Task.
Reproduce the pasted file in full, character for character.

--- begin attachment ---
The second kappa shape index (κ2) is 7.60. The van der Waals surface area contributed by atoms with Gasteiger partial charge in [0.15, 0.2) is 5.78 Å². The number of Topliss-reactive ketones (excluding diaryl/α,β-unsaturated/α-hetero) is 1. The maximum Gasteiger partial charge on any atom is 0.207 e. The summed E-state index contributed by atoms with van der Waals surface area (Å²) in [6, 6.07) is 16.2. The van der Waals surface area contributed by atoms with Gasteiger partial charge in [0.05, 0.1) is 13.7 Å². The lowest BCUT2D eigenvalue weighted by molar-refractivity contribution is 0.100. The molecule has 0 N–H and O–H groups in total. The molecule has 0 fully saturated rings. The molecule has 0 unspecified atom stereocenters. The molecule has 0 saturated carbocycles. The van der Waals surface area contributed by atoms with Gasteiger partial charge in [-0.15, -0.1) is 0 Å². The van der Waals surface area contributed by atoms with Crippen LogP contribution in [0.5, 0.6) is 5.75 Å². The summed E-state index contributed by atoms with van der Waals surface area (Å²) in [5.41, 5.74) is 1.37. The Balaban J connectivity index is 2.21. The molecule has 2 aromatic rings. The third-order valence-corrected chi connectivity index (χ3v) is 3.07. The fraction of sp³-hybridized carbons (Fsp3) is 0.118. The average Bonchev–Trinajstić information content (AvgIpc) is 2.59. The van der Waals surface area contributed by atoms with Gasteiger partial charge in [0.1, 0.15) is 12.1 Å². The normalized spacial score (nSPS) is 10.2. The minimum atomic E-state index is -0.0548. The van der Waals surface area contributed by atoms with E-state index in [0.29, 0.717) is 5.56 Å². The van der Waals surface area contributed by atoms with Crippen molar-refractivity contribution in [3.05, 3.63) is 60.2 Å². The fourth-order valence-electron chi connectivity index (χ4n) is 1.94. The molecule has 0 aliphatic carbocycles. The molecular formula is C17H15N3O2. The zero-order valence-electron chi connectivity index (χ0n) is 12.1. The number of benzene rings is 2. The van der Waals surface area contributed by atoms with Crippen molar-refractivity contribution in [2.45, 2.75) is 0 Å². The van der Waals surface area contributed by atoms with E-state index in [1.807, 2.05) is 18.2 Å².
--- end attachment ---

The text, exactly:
The second kappa shape index (κ2) is 7.60. The van der Waals surface area contributed by atoms with Gasteiger partial charge in [0.15, 0.2) is 5.78 Å². The number of Topliss-reactive ketones (excluding diaryl/α,β-unsaturated/α-hetero) is 1. The maximum Gasteiger partial charge on any atom is 0.207 e. The summed E-state index contributed by atoms with van der Waals surface area (Å²) in [6, 6.07) is 16.2. The van der Waals surface area contributed by atoms with Gasteiger partial charge in [0.05, 0.1) is 13.7 Å². The lowest BCUT2D eigenvalue weighted by molar-refractivity contribution is 0.100. The molecule has 0 N–H and O–H groups in total. The molecule has 0 fully saturated rings. The molecule has 0 unspecified atom stereocenters. The molecule has 0 saturated carbocycles. The van der Waals surface area contributed by atoms with Gasteiger partial charge in [-0.15, -0.1) is 0 Å². The van der Waals surface area contributed by atoms with Crippen LogP contribution in [0.5, 0.6) is 5.75 Å². The summed E-state index contributed by atoms with van der Waals surface area (Å²) in [5.41, 5.74) is 1.37. The Balaban J connectivity index is 2.21. The molecule has 2 aromatic rings. The third-order valence-corrected chi connectivity index (χ3v) is 3.07. The fraction of sp³-hybridized carbons (Fsp3) is 0.118. The average Bonchev–Trinajstić information content (AvgIpc) is 2.59. The van der Waals surface area contributed by atoms with Gasteiger partial charge in [0.1, 0.15) is 12.1 Å². The normalized spacial score (nSPS) is 10.2. The minimum atomic E-state index is -0.0548. The van der Waals surface area contributed by atoms with E-state index in [0.29, 0.717) is 5.56 Å². The van der Waals surface area contributed by atoms with Crippen molar-refractivity contribution in [3.05, 3.63) is 60.2 Å². The fourth-order valence-electron chi connectivity index (χ4n) is 1.94. The molecule has 0 aliphatic carbocycles. The molecular formula is C17H15N3O2. The zero-order valence-electron chi connectivity index (χ0n) is 12.1. The number of benzene rings is 2. The van der Waals surface area contributed by atoms with Crippen molar-refractivity contribution in [2.45, 2.75) is 0 Å². The van der Waals surface area contributed by atoms with E-state index in [1.807, 2.05) is 18.2 Å².